In The Media

'Climate train has left the station' without Trump: Former Canadian diplomat

by BNN Staff (feat. Colin Robertson)

May 29, 2017

G7 leaders clashed on climate policy during their meeting in Taormina, Italy last week as U.S. President Donald Trump refused to endorse a global climate accord. He hasn’t made an official decision yet, but if the president decides to pull out of the Paris Agreement that Obama signed in 2016, it could make things difficult for Canada — although it won’t stop climate initiatives from going forward, according to a former Canadian diplomat.  

“If Mr. Trump does decide to pull out, then it is going to make it more difficult for us to proceed with the carbon pricing as Mr. Trudeau and the premiers have envisaged,” said Colin Robertson, who is now a vice president and fellow at the Canadian Global Affairs Institute, in an interview with BNN Monday.

“However, there is a lot going on at the next level down between provinces and states,” he added, using California as an example of a state taking a different approach on climate than Trump with its cap-and-trade system. “The relationship California has, for example, with Quebec and Ontario on cap-and-trade – that will proceed.”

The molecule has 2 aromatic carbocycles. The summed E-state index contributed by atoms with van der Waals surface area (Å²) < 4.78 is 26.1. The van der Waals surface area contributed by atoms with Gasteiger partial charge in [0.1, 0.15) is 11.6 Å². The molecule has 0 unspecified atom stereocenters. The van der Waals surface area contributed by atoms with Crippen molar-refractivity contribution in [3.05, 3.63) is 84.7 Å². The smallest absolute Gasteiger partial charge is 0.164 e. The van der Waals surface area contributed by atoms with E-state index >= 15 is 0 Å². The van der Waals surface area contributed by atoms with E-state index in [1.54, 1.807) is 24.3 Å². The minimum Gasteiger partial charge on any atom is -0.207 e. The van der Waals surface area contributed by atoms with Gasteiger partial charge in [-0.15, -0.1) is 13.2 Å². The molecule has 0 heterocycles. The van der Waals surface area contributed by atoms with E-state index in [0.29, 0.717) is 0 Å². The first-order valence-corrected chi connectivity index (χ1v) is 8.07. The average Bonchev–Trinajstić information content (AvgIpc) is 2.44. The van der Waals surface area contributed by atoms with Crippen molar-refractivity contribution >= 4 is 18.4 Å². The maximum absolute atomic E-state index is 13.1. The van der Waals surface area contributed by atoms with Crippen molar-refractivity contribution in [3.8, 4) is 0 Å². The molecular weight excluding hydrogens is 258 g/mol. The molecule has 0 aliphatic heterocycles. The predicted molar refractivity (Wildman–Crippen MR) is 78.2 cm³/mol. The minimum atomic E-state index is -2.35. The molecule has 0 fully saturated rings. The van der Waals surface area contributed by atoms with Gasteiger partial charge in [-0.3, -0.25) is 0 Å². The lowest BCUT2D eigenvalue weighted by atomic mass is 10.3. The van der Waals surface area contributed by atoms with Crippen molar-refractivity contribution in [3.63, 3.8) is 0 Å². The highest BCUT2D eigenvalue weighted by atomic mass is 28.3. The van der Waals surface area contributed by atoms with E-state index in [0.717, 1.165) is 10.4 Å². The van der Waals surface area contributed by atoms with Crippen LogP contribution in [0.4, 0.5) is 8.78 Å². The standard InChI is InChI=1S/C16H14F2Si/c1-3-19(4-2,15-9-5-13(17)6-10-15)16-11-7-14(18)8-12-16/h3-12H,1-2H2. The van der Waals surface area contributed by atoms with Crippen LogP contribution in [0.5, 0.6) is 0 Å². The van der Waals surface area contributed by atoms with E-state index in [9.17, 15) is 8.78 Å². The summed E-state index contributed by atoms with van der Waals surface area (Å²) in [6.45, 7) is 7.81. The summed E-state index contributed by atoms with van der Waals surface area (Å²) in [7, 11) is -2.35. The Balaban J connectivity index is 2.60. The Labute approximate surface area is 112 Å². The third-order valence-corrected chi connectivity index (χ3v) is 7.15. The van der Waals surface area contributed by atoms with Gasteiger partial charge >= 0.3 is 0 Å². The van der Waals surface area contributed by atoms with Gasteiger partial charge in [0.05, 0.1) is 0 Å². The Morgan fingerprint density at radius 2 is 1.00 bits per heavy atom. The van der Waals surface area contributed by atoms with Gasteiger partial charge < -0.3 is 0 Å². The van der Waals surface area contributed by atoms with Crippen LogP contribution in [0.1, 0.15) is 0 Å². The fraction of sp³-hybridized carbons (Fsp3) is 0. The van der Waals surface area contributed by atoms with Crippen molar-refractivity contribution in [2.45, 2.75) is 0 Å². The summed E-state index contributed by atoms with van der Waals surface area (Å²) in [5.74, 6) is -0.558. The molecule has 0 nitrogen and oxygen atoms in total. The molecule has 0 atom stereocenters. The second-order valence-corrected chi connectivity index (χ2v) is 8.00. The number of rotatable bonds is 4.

The Paris Agreement, which took effect November 4, 2016 and saw 195 parties signing the agreement  with147 ratifying, aims to keep the global average temperature below 2 degrees celsius and to limit rise in global temperatures to 1.5 degrees celsius above pre-industrial levels. 

Robertson warned that the Canadian government and provinces need to be mindful of competitiveness when it comes to climate policy, but noted that many companies are already making changes with the environment in mind.

“My sense is the climate train has left the station around the world and even in the United States – particularly at the state level – there’s an awful lot going on,” Robertson said. “Companies are making decisions now in terms of the switch to natural gas from coal because it makes good economic sense.”

Over the weekend, Trump said in a tweet he would make a decision on the Paris accord sometime this week.

Be the first to comment

Please check your e-mail for a link to activate your account.
Support Canadian Global Affairs Institute Subscribe






AUDIO: Canadian Military in Mali
by Danielle Smith (feat. Steve Saideman), Global News Radio, March 22, 2018

Canada could be collateral damage in a U.S.-China trade war
by Barrie McKenna (feat. Colin Robertson), The Globe and Mail, March 22, 2018



Support | Submit | Media Inquiries
Making sense of our complex world. | Déchiffrer la complexité de notre monde.
Canadian Global Affairs Institute

Suite 1800, 421-7th Avenue SW
Calgary, Alberta, Canada  T2P 4K9
Canadian Global Affairs Institute

8 York Street, 2nd Floor
Ottawa, Ontario, Canada  K1N 5S6

Phone: (613) 288-2529 
2002-2018 Canadian Global Affairs Institute

Charitable Registration No.  87982 7913 RR0001